Mik Kuhlman, a well-known island performer, quite literally took a solo show on the road last weekend, performing near the North End ferry dock and Minglement, clad in a giant red canvas cloak.
The purpose behind the performances was to greet Memorial Day visitors to Vashon at the moment they disembarked from ferries and traveled through town, urging them to wear masks and consider the fate of an island community with limited healthcare resources.
The performance, according to Kuhlman, was meant both as an artful welcome to an artful island and also a reminder that Vashon’s population is especially vulnerable to the coronavirus.
“It’s at least showing everyone when they come on this island, it’s not a normal situation here,” she said. “We’re not in normal times, we’re in a pandemic, and we’re not asking you to not enjoy our beaches. But if you’re going to come in and shop, if you’re going to come into any of our places, be aware that there is a possibility that you’re bringing the virus with you.”
The coat, at 9 feet high and 5 feet wide, engulfs Kuhlman, who stands at a petite 5 feet 3 inches tall.
Created by island designer Patricia Toovey in 2006 for a show by Kuhlman that premiered at Seattle’s Velocity Dance Center, and then traveled on to Bumbershoot and the Victoria and Vancouver Fringe Festivals, the coat is an imposing combination of set-piece and costume. It has been adapted through the years for other shows Kuhlman has performed with UMO Ensemble and at Vashon’s Gravity of Kindness.
On Saturday, the coat traveled down Vashon Highway in a truck supplied by Kulhman’s friend, Joan Hanna. The truck was parked across from the Wild Mermaid Restaurant, directly in the sightlines of drivers getting off the ferry. And then Kuhlman — who said she is afraid of heights — climbed into the truck bed, up a ladder, and into the coat, 13 feet above the ground.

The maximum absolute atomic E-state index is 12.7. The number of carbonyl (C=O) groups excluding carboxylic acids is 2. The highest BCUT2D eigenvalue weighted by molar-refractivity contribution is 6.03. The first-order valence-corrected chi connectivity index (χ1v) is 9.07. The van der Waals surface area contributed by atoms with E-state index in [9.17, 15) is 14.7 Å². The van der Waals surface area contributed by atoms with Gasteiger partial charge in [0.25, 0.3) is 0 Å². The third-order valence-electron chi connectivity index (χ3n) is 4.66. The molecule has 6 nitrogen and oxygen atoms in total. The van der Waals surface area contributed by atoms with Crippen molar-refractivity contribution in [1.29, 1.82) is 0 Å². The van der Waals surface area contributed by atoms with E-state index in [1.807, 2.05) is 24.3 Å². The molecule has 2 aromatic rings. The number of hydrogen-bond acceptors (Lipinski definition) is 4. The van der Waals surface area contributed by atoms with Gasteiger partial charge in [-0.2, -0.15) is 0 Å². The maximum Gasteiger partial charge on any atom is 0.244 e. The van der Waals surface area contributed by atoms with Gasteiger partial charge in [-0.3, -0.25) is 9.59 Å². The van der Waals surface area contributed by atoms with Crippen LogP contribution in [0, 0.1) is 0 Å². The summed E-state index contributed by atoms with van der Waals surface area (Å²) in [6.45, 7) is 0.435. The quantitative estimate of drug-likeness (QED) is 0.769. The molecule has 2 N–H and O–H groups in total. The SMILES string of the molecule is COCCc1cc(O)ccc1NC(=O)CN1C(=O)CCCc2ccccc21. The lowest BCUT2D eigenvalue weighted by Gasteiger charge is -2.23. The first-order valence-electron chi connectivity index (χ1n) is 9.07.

Her masked face, a tiny oval above the collar of the coat, was visible along with one of her hands, which she poked through a crack in the garment and waved at oncoming cars.
In the pockets of the coat were two large signs, calligraphed by Jemma Pereña. One urged visitors to “Mask up — protect our island,” while the other simply declared, in bold letters, “We have no hospital.”
For Kuhlman, an artist sidelined by the closure of theaters, the performance was a chance to return to form.
“I cannot tell you how good it felt to finally have enough headspace to respond as an artist, to do something to help the whole,” Kuhlman said. “It’s like my compass needle has been swirling and spinning and finally lined up and hit true north. This is what I do. This is who I am.”
She also said she was grateful to have the chance to bring her big red coat out of storage and climb inside it again. The coat, she said, has been folded into a suitcase and tucked into a closet for much too long.
“So this weekend, it got some air and brought a moment of magic to our world,” Kuhlman said. “As one friend said to me today, ‘thank you for bringing some theater into the world. Since we can’t go into the theaters, I love that you brought it to the streets — we are so missing it.’”
Kuhlman also expressed gratitude to a small army of islanders who made the solo show possible, including Jason Culp, who rigged the coat to sit tightly in the truck’s bed, using ropes, poles and safety gear supplied by The Backbone Campaign. She also said that she was welcomed by ferry dock neighbors including the Wild Mermaid Restaurant, Hita Von Mende, Karl Craine, and another neighbor named Dean. It was Dean, Kuhlman said, who brought jumper cables to restart Hanna’s truck after the battery died because she had left the lights on during the offloading of four ferries. Island photographer Jeff Dunnicliff was also there to document the entire experience.
Kuhlman also made sure to mention Sally Sykes Wylie and Charlotte Teincken, who had collaborated with her to create “Split Second,” the 2006 show that marked the coat’s debut.
“Oh the plight of a solo artist, who is only the tip of the iceberg,” Kuhlman said, in acknowledgment of the long history and many collaborators who had helped her create a costume that had now suddenly reappeared, dramatically, in the midst of a pandemic.